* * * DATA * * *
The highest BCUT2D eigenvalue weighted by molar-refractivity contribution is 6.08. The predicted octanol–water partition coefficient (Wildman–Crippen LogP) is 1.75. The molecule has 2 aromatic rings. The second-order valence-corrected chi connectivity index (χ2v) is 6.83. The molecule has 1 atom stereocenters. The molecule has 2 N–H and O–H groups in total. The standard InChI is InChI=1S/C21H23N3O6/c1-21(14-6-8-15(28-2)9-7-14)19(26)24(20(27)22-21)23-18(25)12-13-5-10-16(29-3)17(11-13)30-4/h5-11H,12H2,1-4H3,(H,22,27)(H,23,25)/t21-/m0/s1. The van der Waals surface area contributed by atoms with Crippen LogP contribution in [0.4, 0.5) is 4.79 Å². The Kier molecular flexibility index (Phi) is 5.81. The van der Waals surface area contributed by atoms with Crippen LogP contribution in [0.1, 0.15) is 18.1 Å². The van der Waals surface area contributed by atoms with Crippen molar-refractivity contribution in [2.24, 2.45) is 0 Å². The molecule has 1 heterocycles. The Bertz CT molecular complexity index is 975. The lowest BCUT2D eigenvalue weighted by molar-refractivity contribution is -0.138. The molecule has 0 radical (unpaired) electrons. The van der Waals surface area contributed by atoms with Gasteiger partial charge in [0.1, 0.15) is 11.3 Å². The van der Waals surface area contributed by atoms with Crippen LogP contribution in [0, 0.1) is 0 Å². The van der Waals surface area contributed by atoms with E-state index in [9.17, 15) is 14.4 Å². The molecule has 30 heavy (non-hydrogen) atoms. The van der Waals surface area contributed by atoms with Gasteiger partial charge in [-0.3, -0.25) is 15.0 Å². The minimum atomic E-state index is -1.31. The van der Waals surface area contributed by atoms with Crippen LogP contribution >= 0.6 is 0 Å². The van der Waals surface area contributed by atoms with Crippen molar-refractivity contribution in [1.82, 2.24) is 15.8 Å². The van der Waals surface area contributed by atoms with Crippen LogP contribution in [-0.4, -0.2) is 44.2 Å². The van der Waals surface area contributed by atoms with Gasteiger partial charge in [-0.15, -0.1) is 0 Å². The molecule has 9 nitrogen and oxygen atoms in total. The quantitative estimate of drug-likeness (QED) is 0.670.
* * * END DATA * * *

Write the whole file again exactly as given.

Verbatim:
The highest BCUT2D eigenvalue weighted by molar-refractivity contribution is 6.08. The predicted octanol–water partition coefficient (Wildman–Crippen LogP) is 1.75. The molecule has 2 aromatic rings. The second-order valence-corrected chi connectivity index (χ2v) is 6.83. The molecule has 1 atom stereocenters. The molecule has 2 N–H and O–H groups in total. The standard InChI is InChI=1S/C21H23N3O6/c1-21(14-6-8-15(28-2)9-7-14)19(26)24(20(27)22-21)23-18(25)12-13-5-10-16(29-3)17(11-13)30-4/h5-11H,12H2,1-4H3,(H,22,27)(H,23,25)/t21-/m0/s1. The van der Waals surface area contributed by atoms with Crippen LogP contribution in [0.4, 0.5) is 4.79 Å². The Kier molecular flexibility index (Phi) is 5.81. The van der Waals surface area contributed by atoms with Crippen LogP contribution in [0.1, 0.15) is 18.1 Å². The van der Waals surface area contributed by atoms with Crippen molar-refractivity contribution in [2.24, 2.45) is 0 Å². The molecule has 1 heterocycles. The Bertz CT molecular complexity index is 975. The lowest BCUT2D eigenvalue weighted by molar-refractivity contribution is -0.138. The molecule has 0 radical (unpaired) electrons. The van der Waals surface area contributed by atoms with Gasteiger partial charge in [0.1, 0.15) is 11.3 Å². The van der Waals surface area contributed by atoms with Crippen LogP contribution in [0, 0.1) is 0 Å². The van der Waals surface area contributed by atoms with E-state index in [9.17, 15) is 14.4 Å². The molecule has 30 heavy (non-hydrogen) atoms. The van der Waals surface area contributed by atoms with Gasteiger partial charge in [-0.3, -0.25) is 15.0 Å². The minimum atomic E-state index is -1.31. The van der Waals surface area contributed by atoms with Crippen LogP contribution >= 0.6 is 0 Å². The van der Waals surface area contributed by atoms with Crippen molar-refractivity contribution in [1.82, 2.24) is 15.8 Å². The van der Waals surface area contributed by atoms with Crippen LogP contribution in [-0.4, -0.2) is 44.2 Å². The van der Waals surface area contributed by atoms with Gasteiger partial charge in [-0.15, -0.1) is 0 Å². The molecule has 9 nitrogen and oxygen atoms in total. The quantitative estimate of drug-likeness (QED) is 0.670.